(32) P Joel Whitford (©M. Samek / SCOUT)

Washington Huskies Spring Position Review - Special Teams

Now that Spring Football is done at Montlake, it's time to take stock of what took place and what it means as the program heads into the doldrums - aka, the summer. We finish up our position-by-position reviews with the Specialists. 

Specialists (By Year) 


Vizcaino, who moved back to placekicker after punting in 2016, was 4-7 during the Spring Preview, with a long of 38. With Cameron Van Winkle having matriculated, it's up to Vizcaino to pick up the slack. It's very hard to really get a great handle on how a placekicker will be in the fall based on spring, and other than having some 'live' moments each practice where he was usually better than not, there's just not a lot to go on. Replacing a four-year kicker is always difficult, but Vizcaino was 15-21 in his high school career, with a long of 47 yards. 


Valerio was 4-6 during the Spring Preview, with a long of 39. There's not much to go by when looking up how the redshirt sophomore walk-on has done at UW so far in his college career, because he hasn't been asked to do anything. Between Van Winkle and Vizcaino the last two seasons, there was no need. But there might be a very real need this fall, so it was good to see Valerio be reasonably accurate with his field goals. He dropped six pounds in the offseason, presumably to get fully fit for a season where he might be asked to compete for the starting placekicker role, or at the very least an able backup in case anything happens to Vizcaino.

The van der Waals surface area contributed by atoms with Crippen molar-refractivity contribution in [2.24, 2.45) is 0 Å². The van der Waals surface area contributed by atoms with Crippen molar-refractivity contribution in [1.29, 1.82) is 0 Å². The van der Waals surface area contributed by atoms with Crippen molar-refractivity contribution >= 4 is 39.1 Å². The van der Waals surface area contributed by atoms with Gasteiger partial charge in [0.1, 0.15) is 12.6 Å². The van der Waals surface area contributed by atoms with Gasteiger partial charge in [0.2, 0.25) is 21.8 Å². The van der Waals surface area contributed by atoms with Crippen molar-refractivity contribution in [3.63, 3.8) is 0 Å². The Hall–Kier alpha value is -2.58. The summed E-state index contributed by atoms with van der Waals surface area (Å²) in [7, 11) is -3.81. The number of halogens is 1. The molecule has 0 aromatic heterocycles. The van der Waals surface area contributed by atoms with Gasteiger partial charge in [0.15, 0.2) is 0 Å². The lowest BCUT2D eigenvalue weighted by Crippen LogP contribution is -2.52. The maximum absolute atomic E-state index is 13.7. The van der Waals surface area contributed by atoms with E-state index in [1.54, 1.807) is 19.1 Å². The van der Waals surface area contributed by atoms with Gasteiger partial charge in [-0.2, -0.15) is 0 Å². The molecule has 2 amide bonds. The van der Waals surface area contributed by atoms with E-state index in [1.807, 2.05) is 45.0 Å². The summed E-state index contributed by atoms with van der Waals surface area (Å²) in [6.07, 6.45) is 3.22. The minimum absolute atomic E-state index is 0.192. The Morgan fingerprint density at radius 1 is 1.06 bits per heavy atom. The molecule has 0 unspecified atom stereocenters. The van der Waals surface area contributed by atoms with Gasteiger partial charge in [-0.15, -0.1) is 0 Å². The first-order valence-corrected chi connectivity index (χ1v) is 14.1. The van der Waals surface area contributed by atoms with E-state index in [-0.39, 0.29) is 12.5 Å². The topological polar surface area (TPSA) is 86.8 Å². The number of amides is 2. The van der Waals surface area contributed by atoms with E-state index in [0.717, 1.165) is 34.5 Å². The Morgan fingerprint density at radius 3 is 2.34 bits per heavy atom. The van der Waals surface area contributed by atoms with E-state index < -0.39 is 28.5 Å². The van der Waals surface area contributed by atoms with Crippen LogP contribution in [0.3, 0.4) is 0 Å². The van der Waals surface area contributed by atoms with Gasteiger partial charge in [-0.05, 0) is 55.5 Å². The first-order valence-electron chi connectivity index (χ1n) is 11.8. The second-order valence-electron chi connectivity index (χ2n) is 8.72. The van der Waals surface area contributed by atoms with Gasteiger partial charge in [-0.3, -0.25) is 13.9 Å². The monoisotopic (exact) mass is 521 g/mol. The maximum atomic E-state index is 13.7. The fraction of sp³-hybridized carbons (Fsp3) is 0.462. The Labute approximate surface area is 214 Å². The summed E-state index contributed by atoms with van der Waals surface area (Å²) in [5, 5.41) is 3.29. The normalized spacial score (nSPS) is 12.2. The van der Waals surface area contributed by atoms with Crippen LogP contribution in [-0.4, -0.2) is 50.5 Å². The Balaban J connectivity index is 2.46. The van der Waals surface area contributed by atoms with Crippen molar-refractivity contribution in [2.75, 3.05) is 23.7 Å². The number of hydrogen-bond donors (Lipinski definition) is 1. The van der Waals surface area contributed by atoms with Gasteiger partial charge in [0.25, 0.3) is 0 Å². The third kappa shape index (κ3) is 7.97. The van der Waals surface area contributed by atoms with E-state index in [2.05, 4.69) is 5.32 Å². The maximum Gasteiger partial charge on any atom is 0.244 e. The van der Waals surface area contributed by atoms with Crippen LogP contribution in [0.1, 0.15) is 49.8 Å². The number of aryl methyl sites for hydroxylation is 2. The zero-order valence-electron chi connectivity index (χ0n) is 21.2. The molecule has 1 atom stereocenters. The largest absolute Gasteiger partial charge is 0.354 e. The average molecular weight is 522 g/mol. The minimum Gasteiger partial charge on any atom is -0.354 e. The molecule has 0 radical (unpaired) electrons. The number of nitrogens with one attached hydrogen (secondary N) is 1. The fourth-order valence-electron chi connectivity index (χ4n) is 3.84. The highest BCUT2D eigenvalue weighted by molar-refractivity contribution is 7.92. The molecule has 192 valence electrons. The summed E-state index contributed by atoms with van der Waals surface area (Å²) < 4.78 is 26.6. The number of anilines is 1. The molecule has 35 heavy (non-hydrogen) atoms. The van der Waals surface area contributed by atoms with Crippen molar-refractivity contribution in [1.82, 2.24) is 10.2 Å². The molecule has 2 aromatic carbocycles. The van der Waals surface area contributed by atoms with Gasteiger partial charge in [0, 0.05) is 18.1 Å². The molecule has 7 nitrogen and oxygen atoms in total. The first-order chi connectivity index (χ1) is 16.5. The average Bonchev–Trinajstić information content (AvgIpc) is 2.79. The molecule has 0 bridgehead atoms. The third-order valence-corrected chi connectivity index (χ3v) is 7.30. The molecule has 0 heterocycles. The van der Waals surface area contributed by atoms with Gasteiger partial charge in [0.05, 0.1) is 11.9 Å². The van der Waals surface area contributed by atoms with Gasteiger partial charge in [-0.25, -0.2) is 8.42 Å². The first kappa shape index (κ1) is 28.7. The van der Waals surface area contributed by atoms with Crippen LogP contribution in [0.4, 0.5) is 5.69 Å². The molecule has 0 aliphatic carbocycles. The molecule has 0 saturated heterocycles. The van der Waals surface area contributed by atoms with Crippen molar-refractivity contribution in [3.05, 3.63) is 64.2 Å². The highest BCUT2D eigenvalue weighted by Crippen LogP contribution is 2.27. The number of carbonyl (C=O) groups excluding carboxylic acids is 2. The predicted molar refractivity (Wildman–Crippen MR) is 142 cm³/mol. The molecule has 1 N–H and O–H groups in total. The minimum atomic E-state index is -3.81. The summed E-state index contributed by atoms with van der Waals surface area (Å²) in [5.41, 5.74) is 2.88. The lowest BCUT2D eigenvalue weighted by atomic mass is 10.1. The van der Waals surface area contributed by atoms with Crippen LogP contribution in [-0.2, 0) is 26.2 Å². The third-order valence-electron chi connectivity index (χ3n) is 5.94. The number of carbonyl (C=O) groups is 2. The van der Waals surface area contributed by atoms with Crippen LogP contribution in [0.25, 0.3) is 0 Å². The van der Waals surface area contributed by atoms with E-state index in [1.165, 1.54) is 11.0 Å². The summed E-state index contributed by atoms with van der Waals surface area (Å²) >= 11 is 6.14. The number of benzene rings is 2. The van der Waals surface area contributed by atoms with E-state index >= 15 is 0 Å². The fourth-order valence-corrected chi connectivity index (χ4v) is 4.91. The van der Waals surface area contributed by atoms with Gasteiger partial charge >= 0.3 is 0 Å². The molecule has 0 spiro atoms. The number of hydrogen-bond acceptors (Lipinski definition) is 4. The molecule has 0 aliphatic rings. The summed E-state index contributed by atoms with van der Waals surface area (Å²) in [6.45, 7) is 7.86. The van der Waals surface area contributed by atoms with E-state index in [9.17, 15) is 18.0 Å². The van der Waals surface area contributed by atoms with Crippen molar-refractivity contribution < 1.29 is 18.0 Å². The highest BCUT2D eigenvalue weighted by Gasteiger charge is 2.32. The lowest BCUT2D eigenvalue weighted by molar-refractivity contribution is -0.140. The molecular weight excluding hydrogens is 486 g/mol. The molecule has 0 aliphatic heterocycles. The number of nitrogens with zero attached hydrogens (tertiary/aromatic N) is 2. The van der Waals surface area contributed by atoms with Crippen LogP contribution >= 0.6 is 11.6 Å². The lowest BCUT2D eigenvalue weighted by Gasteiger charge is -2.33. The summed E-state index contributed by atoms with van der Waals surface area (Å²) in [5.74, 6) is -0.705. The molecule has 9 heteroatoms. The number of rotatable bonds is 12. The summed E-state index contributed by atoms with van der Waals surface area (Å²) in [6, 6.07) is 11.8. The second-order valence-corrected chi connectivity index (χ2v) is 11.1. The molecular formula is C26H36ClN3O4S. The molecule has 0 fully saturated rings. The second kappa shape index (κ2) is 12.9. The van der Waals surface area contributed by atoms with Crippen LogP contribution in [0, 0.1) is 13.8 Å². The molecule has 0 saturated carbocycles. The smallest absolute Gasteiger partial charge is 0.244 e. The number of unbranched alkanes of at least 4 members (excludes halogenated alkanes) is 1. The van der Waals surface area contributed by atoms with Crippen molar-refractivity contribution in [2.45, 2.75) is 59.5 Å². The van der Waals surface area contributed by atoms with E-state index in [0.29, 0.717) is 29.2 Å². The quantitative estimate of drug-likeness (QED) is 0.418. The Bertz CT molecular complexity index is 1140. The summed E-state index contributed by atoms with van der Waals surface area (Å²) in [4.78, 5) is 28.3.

Ever since Tom Hackett and Mitch Wishnowsky appeared on the scene at Utah, the college football world has wondered about the connection between Australian Rules players and how their kicking prowess could cross over into a possible specialist role in the college game. The Huskies have bought in to what Utah has done with Hackett and Wishnowsky, and although it was a small sample size this spring we got to see some serious rugby punting - not just down the same side of the field with distance, but also clear across the field. There's no doubt this kind of kicking could be a real weapon for UW, and Whitford is the kind of specialist worth spending a scholarship on to see if he can help win games the way Hackett and Wishnowsky have helped the Utes win games. 


Soderberg has been a real enigma since stepping on campus for spring football this past season. But difficulties in mastering the one step dropped pushed back the Olympia native's progress a bit. This spring was supposed to be where Soderberg could prove to be Washington's next Vizcaino - a specialist that could punt or kick where needed - but he was one of the walking wounded during April, adding another setback to his resume. Will the redshirt frosh be healthy and able to push both Vizcaino at placekicker and Whitford and Race Porter at punter? Only time will tell. It would have been nice to see how much progress Soderberg had made during his redshirt season, but we won't get a taste until at least August.